Brazilian-born, New York-based Valeska Soares’s recent two-part show included sculptures and installations that engaged in her customary play with language and sensory immersion. “Passa tempo,” at Greenberg van Doren (all works 2009 or ’10), greeted the visitor with Timeline I. On a wire strung between two adjacent walls hung 31 book pages, each bearing a section or chapter title. “Yesterday / The Day and the Night / A Segment of My Times / And Now Tomorrow / The Morning Watch,” read one sequence. The pages, variously yellowed and bright white, wrinkled and crisp, fluttered in the air currents and made the viewer especially aware of the phenomenon of time passing—whether while viewing art or reading books. In view of Soares’s minimalist esthetic, one could also understand the piece as a sly reference to critical discussions of temporality in Minimalist art.
Stretching over 40 feet of the gallery’s main room was Un-rest, comprising more than 100 footstools arranged in an arc. At the head of this assembly stood a glass chair, like a chief addressing his minions. The worn footstools, dating from the 19th century, come in various shapes and sizes, some wood, some colorfully upholstered. Several feature embroidered or painted doggerel about using the stool “to reach the things I couldn’t / and lots of things I shouldn’t.” Matisse once said that he wanted people to feel about his art the way they would about a comfortable chair; while this work’s title suggests it was aiming for the opposite, the piece fell short of having any substance.
In a back room, 19 wooden boxes featuring marquetry landscapes, most with palm trees, were hung in a row at eye level to form Horizontes III. According to the press release, these too are antique, and depict Brazilian scenes. The cigar boxes, sewing kits and keepsake holders were aligned so that their horizon lines meet up, perhaps a visual attempt to create a unified whole from a number of partial, codified representations of the artist’s home country. The fact that she was born in Belo Horizonte may make this a signature work of sorts.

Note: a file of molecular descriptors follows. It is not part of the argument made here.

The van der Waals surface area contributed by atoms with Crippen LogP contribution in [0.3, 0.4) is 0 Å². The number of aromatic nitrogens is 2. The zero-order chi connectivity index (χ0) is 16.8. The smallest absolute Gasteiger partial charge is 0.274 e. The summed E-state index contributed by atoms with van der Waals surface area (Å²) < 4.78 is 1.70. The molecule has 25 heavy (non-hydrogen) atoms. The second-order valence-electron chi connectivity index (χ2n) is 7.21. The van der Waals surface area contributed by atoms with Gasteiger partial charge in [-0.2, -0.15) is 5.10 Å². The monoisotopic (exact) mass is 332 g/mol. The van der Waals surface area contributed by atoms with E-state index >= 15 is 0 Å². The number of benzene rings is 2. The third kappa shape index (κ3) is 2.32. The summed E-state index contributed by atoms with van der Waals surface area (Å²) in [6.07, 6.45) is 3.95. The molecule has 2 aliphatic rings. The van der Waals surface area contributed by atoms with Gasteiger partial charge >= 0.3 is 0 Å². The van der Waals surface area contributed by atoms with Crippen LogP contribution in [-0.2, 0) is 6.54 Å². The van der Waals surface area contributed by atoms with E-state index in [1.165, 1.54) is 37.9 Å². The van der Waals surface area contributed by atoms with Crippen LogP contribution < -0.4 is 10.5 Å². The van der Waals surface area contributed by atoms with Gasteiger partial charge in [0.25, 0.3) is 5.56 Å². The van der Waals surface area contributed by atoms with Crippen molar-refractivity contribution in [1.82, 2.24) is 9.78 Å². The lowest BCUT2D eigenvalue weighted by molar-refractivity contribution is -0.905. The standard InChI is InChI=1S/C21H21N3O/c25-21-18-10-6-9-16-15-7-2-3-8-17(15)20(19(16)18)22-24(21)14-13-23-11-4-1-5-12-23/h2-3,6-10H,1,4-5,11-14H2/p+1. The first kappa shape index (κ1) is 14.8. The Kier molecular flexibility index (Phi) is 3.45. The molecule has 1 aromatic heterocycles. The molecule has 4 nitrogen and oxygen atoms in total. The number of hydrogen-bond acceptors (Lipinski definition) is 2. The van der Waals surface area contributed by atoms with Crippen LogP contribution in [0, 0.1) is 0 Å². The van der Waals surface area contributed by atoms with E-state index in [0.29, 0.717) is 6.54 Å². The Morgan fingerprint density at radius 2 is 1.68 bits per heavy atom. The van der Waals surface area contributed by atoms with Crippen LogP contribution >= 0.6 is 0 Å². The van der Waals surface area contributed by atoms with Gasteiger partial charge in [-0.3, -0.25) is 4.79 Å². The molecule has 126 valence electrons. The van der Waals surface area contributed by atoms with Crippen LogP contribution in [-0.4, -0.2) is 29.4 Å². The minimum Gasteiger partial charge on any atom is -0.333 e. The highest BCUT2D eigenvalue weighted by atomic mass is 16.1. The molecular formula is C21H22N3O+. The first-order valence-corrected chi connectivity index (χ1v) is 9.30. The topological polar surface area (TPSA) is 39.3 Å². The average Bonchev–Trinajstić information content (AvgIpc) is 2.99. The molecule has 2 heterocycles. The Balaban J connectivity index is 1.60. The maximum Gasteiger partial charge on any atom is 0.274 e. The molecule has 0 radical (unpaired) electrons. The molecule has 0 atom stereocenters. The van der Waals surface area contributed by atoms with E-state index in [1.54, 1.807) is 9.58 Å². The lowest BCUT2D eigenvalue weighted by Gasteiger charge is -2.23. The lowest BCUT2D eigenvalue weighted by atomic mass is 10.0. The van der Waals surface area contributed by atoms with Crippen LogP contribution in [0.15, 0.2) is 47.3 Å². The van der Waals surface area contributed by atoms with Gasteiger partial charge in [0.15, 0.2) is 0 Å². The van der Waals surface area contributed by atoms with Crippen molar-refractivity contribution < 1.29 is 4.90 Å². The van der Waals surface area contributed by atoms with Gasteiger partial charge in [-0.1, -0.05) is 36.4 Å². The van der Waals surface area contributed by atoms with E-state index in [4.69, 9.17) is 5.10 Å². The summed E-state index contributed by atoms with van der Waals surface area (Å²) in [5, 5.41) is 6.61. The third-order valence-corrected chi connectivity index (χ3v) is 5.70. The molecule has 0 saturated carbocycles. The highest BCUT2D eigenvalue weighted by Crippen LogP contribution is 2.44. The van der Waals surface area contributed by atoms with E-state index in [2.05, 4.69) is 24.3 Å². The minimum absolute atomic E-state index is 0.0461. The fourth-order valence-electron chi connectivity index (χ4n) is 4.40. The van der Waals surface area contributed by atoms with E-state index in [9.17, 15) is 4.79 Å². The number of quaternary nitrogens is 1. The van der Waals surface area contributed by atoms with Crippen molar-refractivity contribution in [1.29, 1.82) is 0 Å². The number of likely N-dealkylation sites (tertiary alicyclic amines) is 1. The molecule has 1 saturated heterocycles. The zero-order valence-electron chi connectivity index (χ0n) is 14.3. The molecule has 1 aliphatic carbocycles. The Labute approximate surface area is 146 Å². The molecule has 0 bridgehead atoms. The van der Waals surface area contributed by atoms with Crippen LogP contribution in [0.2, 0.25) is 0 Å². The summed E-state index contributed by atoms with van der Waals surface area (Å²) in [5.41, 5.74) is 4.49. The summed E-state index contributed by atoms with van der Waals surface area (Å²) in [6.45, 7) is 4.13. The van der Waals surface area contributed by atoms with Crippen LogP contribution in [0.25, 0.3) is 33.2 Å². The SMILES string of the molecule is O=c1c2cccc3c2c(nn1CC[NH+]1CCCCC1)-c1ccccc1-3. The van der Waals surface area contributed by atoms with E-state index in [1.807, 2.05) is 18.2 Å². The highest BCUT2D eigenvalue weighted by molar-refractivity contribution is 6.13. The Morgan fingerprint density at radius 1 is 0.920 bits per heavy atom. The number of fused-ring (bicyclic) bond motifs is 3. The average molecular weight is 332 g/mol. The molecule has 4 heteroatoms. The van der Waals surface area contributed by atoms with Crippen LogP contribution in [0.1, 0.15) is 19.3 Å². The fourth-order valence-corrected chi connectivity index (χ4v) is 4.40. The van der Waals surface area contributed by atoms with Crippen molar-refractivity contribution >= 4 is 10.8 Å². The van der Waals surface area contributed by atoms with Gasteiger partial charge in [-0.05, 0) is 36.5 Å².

At Eleven Rivington, a simple gesture, repetition and the canny use of materials combined in the installation Vaga Lume (2006), for the strongest work in the two shows. According to the gallery’s website, the Portuguese title refers to “a light that is subtle, wandering, vague and transient.” The tiny gallery’s ceiling was covered with functioning fixtures holding a single bare bulb each; from all dangled silvery beaded chains that stretched almost to the floor in perfect rows. As viewers—rapt when I visited—disrupted the pattern while moving through the room, they pulled the chains, turning the lights on and off. In the process, they both created and embodied a “wandering light.”
Photo: View of Valeska Soares’s installation Vaga Lume, 2006, mixed mediums; at Eleven Rivington.